Burkett, West Valley View (AZ), Jul. 14
An official with the Arizona Attorney
Generals Office said her department hadnt encountered
such a sight in 50 years.
The director of the federal Housing and Urban Developments
Phoenix field office said, Weve never seen anything
like it. Im amazed, just amazed.
Both were reacting to a pair of signs placed in front of an upscale
The first reads: For sale by owner.
The second reads: 4 whites only.
The owner of the did not return repeated telephone calls. But
his sign is getting him plenty of attention.
The Arizona Attorney Generals Office, which enforces the federal
Fair Housing Act and other related statutes, dispatched a photographer
to take pictures of the Monday afternoon, according to Ann
Woodley, litigation sections chief of the Civil Rights Division.
And Rebecca Flanagan, director of the HUD Phoenix field office,
told the West Valley View, This is blatantly illegal under
the Fair Housing Law. HUD will pursue once a complaint is filed.
We . . . will be in touch with local Fair Housing agencies, Arizona
Attorney General and the Phoenix Fair Housing Center.
But first, as Flanagan said, a complaint from a neighbor or passerby
must be filed. Until then, neither the Attorney Generals Office
nor HUD can do anything.
As of midday Tuesday, however, no complaint had been filed.
A sign of another time
Ironically, July 2004 marks the 40th anniversary of the Civil Rights
Act of 1964, the nations most comprehensive civil rights law.
The Fair Housing Act, which was added to the Civil Rights Act in
1968, was designed to eliminate discrimination in housing based
upon an individuals race, color, religion or national origin.
The Act was amended in 1974 to prohibit discrimination based on
sex, and amended again in 1988 to include the prohibition of discrimination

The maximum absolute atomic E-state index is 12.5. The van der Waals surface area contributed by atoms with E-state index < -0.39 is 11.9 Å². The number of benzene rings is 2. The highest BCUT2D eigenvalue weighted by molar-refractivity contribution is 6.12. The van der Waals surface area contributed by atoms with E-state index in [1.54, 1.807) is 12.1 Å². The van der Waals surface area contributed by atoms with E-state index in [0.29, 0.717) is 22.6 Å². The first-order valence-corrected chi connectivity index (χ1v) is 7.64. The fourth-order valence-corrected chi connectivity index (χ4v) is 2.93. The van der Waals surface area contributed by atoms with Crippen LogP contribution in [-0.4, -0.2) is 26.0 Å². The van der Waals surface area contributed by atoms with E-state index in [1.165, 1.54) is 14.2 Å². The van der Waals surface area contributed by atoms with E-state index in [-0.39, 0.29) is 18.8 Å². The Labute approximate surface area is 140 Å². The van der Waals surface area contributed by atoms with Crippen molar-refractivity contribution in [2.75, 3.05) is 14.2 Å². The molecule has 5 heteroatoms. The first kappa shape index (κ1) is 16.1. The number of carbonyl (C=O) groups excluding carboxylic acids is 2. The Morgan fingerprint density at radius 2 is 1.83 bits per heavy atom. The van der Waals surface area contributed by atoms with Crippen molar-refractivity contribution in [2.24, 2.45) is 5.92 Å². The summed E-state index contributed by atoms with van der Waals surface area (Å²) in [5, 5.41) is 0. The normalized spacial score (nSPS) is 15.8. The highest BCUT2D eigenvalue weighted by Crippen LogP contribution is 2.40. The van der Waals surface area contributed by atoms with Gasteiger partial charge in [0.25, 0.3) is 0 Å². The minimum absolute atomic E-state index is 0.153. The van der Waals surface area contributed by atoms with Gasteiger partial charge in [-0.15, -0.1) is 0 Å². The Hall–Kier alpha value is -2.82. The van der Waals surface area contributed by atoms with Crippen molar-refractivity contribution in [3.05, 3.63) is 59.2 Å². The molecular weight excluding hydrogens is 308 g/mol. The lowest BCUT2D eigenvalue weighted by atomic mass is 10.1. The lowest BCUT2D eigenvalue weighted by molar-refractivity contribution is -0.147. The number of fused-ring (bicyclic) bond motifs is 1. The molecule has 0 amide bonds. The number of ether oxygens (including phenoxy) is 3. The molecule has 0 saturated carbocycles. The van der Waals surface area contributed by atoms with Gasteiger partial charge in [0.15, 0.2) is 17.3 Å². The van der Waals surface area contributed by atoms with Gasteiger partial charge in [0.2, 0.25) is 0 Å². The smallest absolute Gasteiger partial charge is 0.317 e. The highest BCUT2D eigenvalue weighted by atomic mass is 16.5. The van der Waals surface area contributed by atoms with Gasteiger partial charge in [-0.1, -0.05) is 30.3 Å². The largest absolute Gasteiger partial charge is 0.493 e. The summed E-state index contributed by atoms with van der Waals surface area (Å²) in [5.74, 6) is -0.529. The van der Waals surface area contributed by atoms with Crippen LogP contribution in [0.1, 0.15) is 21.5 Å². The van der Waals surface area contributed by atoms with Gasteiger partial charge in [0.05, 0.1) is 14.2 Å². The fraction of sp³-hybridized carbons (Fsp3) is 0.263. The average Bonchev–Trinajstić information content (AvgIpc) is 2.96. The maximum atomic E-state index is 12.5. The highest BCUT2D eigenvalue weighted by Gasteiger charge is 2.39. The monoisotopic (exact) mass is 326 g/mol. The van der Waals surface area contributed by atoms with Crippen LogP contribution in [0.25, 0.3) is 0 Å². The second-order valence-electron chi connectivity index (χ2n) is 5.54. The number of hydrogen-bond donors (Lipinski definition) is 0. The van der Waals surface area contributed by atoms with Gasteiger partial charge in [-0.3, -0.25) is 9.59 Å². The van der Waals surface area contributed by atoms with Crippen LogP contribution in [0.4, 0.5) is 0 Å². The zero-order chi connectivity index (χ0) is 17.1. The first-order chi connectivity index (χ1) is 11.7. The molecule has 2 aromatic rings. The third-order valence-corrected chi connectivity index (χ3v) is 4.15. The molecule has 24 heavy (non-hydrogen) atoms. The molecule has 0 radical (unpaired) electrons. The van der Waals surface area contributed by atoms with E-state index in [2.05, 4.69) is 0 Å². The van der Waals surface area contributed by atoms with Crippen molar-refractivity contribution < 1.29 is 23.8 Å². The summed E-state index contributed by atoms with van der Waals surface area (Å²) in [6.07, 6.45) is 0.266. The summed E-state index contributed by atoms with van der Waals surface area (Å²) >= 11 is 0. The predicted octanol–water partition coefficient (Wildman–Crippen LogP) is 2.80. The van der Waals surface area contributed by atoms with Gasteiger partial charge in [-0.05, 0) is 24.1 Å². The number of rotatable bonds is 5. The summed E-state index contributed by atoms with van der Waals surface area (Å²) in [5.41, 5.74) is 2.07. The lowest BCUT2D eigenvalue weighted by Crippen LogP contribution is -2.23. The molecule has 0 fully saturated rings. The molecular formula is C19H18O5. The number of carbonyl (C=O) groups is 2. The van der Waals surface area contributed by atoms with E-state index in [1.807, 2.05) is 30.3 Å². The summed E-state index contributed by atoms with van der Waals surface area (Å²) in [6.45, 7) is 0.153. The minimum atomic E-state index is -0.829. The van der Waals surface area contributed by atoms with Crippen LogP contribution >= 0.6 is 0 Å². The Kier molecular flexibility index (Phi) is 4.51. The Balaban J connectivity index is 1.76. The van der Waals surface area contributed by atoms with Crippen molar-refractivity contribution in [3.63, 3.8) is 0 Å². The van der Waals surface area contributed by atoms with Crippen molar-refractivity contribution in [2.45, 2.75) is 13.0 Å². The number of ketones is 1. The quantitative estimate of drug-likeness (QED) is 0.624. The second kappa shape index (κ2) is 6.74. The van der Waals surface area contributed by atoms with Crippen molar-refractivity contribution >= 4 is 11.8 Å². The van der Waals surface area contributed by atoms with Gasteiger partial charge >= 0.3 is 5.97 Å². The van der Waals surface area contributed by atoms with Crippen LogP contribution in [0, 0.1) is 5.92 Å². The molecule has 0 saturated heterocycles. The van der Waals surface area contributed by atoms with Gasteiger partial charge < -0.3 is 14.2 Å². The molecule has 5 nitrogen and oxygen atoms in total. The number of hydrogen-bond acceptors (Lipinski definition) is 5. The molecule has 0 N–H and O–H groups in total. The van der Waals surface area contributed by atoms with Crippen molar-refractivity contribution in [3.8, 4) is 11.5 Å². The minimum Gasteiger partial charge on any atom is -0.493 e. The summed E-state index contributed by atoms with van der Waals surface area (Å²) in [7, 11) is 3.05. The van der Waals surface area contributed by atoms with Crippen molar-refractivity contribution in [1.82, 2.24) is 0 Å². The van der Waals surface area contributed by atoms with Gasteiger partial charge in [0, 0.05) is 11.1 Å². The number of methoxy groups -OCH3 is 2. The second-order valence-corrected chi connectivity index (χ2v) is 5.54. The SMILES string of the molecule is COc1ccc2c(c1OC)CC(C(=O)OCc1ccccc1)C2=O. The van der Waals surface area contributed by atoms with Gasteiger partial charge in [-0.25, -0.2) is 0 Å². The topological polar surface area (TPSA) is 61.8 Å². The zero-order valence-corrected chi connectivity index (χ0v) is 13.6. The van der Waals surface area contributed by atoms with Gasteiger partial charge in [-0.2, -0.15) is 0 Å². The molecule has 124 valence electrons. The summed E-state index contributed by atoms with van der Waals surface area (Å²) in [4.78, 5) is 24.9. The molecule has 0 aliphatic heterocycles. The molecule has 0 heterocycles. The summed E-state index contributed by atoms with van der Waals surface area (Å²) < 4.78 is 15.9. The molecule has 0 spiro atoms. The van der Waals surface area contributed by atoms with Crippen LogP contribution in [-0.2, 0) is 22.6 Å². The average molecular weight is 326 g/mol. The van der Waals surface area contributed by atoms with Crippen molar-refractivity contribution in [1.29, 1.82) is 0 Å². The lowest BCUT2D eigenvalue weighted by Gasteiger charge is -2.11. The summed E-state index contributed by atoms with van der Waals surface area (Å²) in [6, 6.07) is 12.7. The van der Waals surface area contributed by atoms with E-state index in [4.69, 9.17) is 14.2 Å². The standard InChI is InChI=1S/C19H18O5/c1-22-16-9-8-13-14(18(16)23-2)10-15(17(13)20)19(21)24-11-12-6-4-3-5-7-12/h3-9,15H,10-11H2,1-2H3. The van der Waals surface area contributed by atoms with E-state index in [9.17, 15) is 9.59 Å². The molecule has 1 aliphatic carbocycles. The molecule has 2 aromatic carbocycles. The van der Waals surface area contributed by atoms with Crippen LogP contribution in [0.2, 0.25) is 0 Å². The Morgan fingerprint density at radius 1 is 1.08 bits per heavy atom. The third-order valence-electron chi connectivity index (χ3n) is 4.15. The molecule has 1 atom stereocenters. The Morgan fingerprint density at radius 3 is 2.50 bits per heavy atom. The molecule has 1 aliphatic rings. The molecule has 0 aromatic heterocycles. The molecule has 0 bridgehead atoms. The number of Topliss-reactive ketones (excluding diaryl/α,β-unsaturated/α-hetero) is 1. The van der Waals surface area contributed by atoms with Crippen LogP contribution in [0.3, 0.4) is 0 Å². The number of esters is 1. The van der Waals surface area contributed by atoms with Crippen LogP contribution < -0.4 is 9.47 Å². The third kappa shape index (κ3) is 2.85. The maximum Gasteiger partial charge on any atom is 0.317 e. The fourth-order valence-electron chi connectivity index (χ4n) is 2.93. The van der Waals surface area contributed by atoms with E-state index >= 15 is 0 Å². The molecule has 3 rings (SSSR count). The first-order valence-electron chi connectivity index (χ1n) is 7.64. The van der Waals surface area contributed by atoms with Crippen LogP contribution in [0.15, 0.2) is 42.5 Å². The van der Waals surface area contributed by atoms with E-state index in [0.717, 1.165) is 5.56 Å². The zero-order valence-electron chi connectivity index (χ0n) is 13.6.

based on handicap or familial status.
In Arizona, according to state law,
A person may not refuse to sell or rent after a bona fide
offer has been made or refuse to negotiate for the sale or rental
of or otherwise make unavailable or deny a dwelling to any person
because of race, color, religion, sex, familial status or national
The statute further states that A person may not discriminate
against any person in the terms, conditions or privileges of sale
or rental of a dwelling, or in providing services or facilities
in connection with the sale or rental, because of race, color, religion,
sex, familial status or national origin.
But before either of these laws can be enforced, a complaint must
be filed by someone who is offended, someone who believes such discrimination
isnt right, someone who feels discriminated against.
That hasnt happened.
I havent seen the sign, but Ive heard about it,
said Donald Miller, who lives down the street from the . It
sounds like he might be a little prejudiced. But it doesnt
I think its stupid, said another neighbor, Annie
Bosley. This is 2004, not the 1960s. But its his house.
We cant tell him not to.